The American Political Tradition and the Men Who Made It is a 1948 book by Richard Hofstadter, an account on the ideology of previous Presidents of the United States and other political figures. Hofstadter's introduction proposes that the major political traditions in the United States, despite contentious battles, have all "... shared a belief in the rights of property, the philosophy of economic individualism, the value of competition... hey have accepted the economic virtues of a capitalist culture as necessary qualities of man". While many accounts have made political conflict central, the author proposes that a common ideology of "self-help, free enterprise and beneficent cupidity" has guided the republic since its inception. Through analyses of the ruling class in the US, Hofstadter argues that this consensus is the hallmark of political life in the US. Part of Hofstadter's project is to undermine the democratic credentials of politicians mythologized by historians, calling for reflection rather than nostalgia.
Thomas Jefferson is presented in all his ambiguities, the agrarian radical whose "laissez-faire became the political economy of the most conservative thinkers in the country". Andrew Jackson's democracy was "a phase in the expansion of liberated capitalism", Progressive trustbuster Theodore Roosevelt, though he "despised the rich", was at heart a conservative frightened by "any sign of organized power among the people". Franklin D. Roosevelt's New Deal – an amalgam of "improvised" programs – was "far from being intrinsically progressive, capable of being adapted to conservative purposes", but nonetheless, had "revived American liberalism". The American Political Tradition and the Men Who Made It
David Manson Eggen is a Canadian politician. He is a Member of the Legislative Assembly of Alberta, in 2019 he was elected as the member representing Edmonton North West, he served three terms as the member representing Edmonton Calder from 2004-2008 and again from 2012-2019. In 2014, Eggen ran in the NDP leadership election, he served as the Minister of Education in Premier Notley's NDP government from 2015-2019. Born in 1962, Eggen was educated at the University of Alberta where he received a Bachelor of Education degree in 1984. Eggen went to Zimbabwe, where he taught for three years, after which he returned to Edmonton, where he taught at local schools from 1990 to 2004, he coached a wide variety of sports for high school and community teams. In 1996 and 1997, he served as an education consultant to the Wat Dhammamongkol Temple in Bangkok, Thailand, he volunteered as an animator at Fort Edmonton Park. Eggen has worked in health care as an executive director of Friends of Medicare, is a member of the Canadian Health Coalition’s board of directors.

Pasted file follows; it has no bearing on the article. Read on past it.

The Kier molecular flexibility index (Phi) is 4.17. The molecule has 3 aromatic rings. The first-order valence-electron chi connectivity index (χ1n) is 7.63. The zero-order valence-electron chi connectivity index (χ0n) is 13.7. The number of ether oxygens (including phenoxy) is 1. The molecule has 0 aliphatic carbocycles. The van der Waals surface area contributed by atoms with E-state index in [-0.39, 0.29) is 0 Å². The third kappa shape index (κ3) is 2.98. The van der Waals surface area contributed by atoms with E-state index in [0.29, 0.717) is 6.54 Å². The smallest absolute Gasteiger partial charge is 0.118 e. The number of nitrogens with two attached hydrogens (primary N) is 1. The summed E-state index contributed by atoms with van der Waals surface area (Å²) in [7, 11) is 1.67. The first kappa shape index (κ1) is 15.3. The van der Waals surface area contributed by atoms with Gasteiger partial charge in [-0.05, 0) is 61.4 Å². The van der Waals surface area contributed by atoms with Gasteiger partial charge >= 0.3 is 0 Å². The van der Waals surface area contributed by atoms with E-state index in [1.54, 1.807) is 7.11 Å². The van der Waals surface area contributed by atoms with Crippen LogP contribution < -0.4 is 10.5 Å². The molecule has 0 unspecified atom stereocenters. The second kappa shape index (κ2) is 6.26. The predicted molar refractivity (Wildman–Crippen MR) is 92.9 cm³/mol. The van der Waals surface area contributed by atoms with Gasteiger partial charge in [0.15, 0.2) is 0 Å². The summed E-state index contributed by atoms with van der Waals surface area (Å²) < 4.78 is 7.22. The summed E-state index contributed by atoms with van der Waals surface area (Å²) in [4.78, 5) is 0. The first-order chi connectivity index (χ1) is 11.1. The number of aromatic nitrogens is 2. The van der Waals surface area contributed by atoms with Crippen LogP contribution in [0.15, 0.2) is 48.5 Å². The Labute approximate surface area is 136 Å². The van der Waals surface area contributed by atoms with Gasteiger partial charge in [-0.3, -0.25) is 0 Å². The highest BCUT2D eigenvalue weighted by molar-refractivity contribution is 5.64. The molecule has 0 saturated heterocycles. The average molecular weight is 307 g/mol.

He is a provincial trustee with the Forum for Young Albertans and a chair leader of the Canadian Paraplegic Association. He is a member of the Diversity and Human Rights committee for the Alberta Teachers' Association and an amateur musician, he lives in Edmonton with their two daughters. Eggen was first elected to the Legislative Assembly of Alberta as a New Democrat in the 2004 Alberta general election, narrowly defeating incumbent Progressive Conservative Brent Rathgeber, he was the first NDP representative elected in Edmonton-Calder since 1993, increasing his party's share of the vote from 18% to 36%. His victory was attributed to a two-year canvassing campaign in the run-up to the election, he served as the NDP's critic for Agriculture and Food, Environment, K-12 Education, Sustainable Resource Development, Tourism and Culture. He was defeated in the 2008 election by Progressive Conservative Doug Elniski. After this defeat Eggen assumed the Alberta executive director's position for Friends of Medicare, an advocacy group that supports public healthcare.
Eggen regained his seat in the 2012 provincial election and retained it with a increased margin in the 2015 election. After the 2015 election Eggen was sworn in as the Minister of Education and as the Minister of Culture and Tourism, positions he held until the 2019 election. David Eggen was sworn into Cabinet on May 24, 2015 as part of the NDP government led by Rachel Notley. There had been speculation since the election, he was appointed as Minister of Minister of Culture and Tourism. In fall 2015, Eggen introduced Bill 8, a proposal to reform the collective bargaining structure for public school teachers in Alberta. Bill 8 proposes to introduce a two-table bargaining system, similar to the structure in Ontario, where the provincial government would handle big items like salary and local boards would negotiate local issues; the existing system sees all issues bargained locally. There was criticism that school boards were not adequately consulted, but documents provided by Eggen's office to the media detailed consultations that had taken place in September and October 2015